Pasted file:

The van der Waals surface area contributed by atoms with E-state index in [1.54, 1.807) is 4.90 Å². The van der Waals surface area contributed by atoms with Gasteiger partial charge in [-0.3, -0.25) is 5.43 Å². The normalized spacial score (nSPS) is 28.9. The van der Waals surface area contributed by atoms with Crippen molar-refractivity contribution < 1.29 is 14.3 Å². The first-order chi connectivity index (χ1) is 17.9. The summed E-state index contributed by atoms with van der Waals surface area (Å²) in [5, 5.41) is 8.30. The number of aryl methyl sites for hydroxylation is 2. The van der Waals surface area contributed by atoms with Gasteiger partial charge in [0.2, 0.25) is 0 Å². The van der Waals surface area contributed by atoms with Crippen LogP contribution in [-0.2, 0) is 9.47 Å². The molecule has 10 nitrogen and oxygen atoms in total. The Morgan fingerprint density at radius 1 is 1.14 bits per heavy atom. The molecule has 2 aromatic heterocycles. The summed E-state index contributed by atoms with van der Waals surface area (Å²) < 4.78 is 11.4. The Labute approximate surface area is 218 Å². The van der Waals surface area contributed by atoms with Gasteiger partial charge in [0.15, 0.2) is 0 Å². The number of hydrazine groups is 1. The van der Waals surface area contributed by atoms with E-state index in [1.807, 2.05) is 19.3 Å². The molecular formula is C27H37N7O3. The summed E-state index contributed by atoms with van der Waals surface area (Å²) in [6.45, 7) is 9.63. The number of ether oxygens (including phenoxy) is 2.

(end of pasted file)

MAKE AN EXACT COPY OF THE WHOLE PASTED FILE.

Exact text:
The van der Waals surface area contributed by atoms with E-state index in [1.54, 1.807) is 4.90 Å². The van der Waals surface area contributed by atoms with Gasteiger partial charge in [-0.3, -0.25) is 5.43 Å². The normalized spacial score (nSPS) is 28.9. The van der Waals surface area contributed by atoms with Crippen molar-refractivity contribution < 1.29 is 14.3 Å². The first-order chi connectivity index (χ1) is 17.9. The summed E-state index contributed by atoms with van der Waals surface area (Å²) in [5, 5.41) is 8.30. The number of aryl methyl sites for hydroxylation is 2. The van der Waals surface area contributed by atoms with Gasteiger partial charge in [0.2, 0.25) is 0 Å². The van der Waals surface area contributed by atoms with Crippen LogP contribution in [-0.2, 0) is 9.47 Å². The molecule has 10 nitrogen and oxygen atoms in total. The Morgan fingerprint density at radius 1 is 1.14 bits per heavy atom. The molecule has 2 aromatic heterocycles. The summed E-state index contributed by atoms with van der Waals surface area (Å²) < 4.78 is 11.4. The Labute approximate surface area is 218 Å². The van der Waals surface area contributed by atoms with Gasteiger partial charge in [0.15, 0.2) is 0 Å². The number of hydrazine groups is 1. The van der Waals surface area contributed by atoms with E-state index in [1.807, 2.05) is 19.3 Å². The molecular formula is C27H37N7O3. The summed E-state index contributed by atoms with van der Waals surface area (Å²) in [6.45, 7) is 9.63. The number of ether oxygens (including phenoxy) is 2.